Over the weekend I was talking to some of my friends who are Packer fans (to be honest that describes 90% of my friends), and one of them said, “Well, even if we don’t get to the Super Bowl this season, we certainly can in 2008.” Then he proceeded to tell me all the positions on the team that could use an upgrade: we could add another offensive lineman, maybe another tight end, and a team can always use more defensive backs.
I asked him, “Why do we have to wait ‘til next year?”
He replied, “It looks certain that
I could see this poor fellow is simply a victim of listening to the national media too much—the columnists and sportscasters who now seem to be instructing us on a daily basis that it in inevitable
The only way we should be concerned about
My whole problem with the “wait ‘til next year” philosophy is that all we know for certain is that we have a great team this year, and lots of breaks have gone our way in important situations during games, so now is the window of opportunity to get to the Super Bowl. Whatever you think causes a team to come together and be outstanding—team chemistry, the right blend of youth and experience, leadership, pure athleticism, having playmakers on both sides of the ball, having someone step up every week and make great plays—the Green Bay Packers of 2007 have that special magic. We didn’t realize it at the time, but they’ve had it since the opening kickoff in September.
You can’t depend on the team acquiring better players next year. Football is a game of subtraction as well as addition. Players age and lose their skills, teams can have a rash of injuries at key positions, and of course free agent defections can and will happen. Draft picks can turn out to be busts. There are no guarantees in the National Football League.
Just look at the nightmare that has become the Chicago Bears season. When I was doing my own forecast last August, I didn’t see any way the Bears would finish worse than 10-6. They probably didn’t either. But they had all those things I mentioned happen—age caught up to some players, they had bad luck with injuries, and a few key players departed in free agency or for other reasons. Now they are scratching their collective heads wondering how to right the ship.
The same thing has happened to a number of other teams that were predicted to be good this year, like the Ravens.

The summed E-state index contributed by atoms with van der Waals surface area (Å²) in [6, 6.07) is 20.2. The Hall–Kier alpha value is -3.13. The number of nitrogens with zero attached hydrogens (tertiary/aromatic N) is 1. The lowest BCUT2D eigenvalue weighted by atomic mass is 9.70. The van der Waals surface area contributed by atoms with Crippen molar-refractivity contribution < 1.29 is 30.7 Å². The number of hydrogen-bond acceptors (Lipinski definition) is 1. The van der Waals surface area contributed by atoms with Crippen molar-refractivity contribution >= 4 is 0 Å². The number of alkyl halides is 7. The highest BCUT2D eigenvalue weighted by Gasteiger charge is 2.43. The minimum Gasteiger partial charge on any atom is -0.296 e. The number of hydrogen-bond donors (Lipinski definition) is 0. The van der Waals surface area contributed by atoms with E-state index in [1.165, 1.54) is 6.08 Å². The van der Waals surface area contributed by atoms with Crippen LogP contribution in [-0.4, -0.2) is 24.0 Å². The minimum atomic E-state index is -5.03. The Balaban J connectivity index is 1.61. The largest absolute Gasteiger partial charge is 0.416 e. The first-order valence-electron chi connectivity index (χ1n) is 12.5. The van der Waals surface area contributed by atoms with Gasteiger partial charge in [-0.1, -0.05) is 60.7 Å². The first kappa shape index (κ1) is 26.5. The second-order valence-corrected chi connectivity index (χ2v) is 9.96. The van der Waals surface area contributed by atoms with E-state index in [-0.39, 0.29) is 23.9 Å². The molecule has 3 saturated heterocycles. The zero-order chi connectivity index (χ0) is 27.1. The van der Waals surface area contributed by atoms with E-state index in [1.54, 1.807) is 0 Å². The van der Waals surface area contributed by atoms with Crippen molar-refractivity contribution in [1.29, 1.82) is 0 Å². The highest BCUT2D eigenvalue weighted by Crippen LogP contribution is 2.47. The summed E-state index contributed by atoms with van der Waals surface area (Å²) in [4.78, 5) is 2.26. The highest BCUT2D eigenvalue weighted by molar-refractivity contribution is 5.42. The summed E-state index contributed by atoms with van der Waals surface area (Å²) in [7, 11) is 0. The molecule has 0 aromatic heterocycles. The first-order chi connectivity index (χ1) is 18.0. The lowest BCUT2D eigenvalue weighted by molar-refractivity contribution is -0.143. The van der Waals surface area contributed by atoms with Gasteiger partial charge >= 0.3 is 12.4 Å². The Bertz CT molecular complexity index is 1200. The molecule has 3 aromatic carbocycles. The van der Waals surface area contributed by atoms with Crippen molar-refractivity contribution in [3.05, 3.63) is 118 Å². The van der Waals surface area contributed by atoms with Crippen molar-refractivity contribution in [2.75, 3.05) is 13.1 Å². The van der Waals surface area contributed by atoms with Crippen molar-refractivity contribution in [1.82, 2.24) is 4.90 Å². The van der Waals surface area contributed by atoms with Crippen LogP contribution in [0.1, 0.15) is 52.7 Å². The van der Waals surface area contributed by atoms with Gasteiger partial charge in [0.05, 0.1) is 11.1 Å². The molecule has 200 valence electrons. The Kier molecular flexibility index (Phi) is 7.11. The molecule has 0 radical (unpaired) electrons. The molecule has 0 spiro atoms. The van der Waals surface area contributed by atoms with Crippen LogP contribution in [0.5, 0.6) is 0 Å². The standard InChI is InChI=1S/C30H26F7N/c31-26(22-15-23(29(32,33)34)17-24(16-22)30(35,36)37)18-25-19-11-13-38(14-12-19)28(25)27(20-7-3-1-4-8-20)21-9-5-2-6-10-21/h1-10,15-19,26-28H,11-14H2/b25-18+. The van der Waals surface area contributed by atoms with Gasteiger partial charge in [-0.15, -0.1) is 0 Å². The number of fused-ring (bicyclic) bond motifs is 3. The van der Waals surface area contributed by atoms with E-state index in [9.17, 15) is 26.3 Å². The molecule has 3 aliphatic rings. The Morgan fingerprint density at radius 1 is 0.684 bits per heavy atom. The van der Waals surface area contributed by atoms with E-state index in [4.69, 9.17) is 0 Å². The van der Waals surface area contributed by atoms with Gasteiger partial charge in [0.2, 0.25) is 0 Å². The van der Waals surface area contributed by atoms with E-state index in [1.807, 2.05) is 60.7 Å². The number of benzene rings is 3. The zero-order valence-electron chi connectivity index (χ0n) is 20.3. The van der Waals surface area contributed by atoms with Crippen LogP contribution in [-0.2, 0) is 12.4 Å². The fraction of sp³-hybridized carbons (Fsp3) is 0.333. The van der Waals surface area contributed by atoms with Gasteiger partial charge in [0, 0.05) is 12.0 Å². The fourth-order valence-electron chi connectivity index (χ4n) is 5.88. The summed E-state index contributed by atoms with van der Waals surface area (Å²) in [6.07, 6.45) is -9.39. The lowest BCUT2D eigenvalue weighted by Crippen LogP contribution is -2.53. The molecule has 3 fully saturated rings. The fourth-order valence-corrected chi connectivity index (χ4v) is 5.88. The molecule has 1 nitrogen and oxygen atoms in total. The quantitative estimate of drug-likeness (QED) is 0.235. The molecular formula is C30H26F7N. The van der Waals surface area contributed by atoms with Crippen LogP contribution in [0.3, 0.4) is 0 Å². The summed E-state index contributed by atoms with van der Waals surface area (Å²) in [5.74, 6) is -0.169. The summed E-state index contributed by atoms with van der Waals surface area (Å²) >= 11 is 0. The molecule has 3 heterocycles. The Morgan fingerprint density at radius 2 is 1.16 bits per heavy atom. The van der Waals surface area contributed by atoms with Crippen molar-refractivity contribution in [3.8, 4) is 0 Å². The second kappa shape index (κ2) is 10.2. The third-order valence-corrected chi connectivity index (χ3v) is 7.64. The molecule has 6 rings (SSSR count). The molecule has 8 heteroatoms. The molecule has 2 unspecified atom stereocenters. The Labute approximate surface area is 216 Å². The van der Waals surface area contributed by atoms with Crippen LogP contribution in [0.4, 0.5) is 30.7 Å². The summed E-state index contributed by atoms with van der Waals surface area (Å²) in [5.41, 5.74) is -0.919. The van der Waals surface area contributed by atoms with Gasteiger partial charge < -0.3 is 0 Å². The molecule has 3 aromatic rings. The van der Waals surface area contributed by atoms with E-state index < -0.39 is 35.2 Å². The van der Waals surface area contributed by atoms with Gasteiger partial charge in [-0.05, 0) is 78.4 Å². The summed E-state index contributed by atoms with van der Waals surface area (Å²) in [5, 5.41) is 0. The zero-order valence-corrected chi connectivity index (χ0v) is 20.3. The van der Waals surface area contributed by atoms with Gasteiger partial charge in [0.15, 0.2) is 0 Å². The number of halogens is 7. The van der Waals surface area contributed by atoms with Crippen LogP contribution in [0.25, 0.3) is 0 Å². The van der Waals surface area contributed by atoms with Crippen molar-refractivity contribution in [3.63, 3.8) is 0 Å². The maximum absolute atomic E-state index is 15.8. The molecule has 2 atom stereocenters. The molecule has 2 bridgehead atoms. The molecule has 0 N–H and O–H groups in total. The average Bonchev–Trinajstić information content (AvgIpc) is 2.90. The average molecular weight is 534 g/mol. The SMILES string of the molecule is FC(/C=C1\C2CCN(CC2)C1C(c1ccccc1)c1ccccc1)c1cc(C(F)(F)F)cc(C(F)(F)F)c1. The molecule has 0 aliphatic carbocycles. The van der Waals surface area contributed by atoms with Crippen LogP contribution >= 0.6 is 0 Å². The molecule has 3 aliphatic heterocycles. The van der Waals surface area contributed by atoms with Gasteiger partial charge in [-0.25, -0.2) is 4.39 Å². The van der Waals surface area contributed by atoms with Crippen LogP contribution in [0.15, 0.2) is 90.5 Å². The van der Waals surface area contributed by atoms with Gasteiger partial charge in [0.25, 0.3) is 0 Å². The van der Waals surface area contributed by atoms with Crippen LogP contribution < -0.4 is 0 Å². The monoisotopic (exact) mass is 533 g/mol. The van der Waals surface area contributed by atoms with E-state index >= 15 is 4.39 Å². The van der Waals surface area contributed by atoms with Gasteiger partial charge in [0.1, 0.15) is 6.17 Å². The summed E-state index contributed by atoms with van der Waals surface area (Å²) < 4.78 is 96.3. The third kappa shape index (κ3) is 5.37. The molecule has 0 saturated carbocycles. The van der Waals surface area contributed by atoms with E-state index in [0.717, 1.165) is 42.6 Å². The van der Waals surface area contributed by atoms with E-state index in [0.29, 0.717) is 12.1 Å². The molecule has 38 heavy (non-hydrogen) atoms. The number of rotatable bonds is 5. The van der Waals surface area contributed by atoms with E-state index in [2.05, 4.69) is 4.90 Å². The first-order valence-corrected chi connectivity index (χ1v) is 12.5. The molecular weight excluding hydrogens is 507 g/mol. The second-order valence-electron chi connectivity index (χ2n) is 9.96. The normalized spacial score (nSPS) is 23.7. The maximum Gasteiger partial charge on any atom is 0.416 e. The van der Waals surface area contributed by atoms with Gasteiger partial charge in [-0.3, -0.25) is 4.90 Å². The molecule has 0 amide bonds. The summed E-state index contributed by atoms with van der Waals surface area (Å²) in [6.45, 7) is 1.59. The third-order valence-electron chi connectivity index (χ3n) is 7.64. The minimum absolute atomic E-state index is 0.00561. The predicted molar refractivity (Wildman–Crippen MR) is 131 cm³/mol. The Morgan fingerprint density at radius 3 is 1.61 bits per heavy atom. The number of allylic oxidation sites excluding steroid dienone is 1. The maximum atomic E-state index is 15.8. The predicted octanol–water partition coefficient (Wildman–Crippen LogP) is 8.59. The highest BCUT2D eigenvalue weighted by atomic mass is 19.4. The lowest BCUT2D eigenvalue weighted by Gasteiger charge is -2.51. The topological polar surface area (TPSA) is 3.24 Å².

Football teams don’t seem to stay on an upward trajectory for a long period of time any longer. In the beginning of Mike Holmgren’s tenure as Packers coach, the team seemed to make incremental strides each year from 1992-1995, until they were ready to win the Super Bowl in 1996. But look at what has happened to this same highly skilled coach in
One of my favorite “coachspeak” terms is “program.” A losing coach will observe, “That other team’s program is just a little further along than ours.”
What exactly does that mean, if anything? It just seems like an excuse. The Packers have dispelled the myth that it takes three years or more to rebuild your “program”. In the twenty eight games from 2005 to December 2006 the team was a dismal 8-20. In the next seventeen games, up through last Sunday they were a startling 15-2. That is a truly remarkable turnaround. It rivals what Lombardi accomplished from 1959-1960.
My dog has provided me with some insight and perspective on football that was better than anything I see on ESPN. If I fill her food bowl, she will stay there until she has eaten every last bit. If I fill it again, she will eat everything again—even if she isn’t that hungry anymore. To her, there is no guarantee they’ll be food in the bowl tomorrow. All she knows is that she has the chance to feast today. The future is now.
When all the stars seem aligned for a team, like they have been for the Packers this year, it’s important to seize the championship moment while you have it within your grasp. Fortune is fickle; it never stays with one team for very long. And the window of opportunity doesn’t warn you when it's getting ready to slam shut.
Just ask the Bears.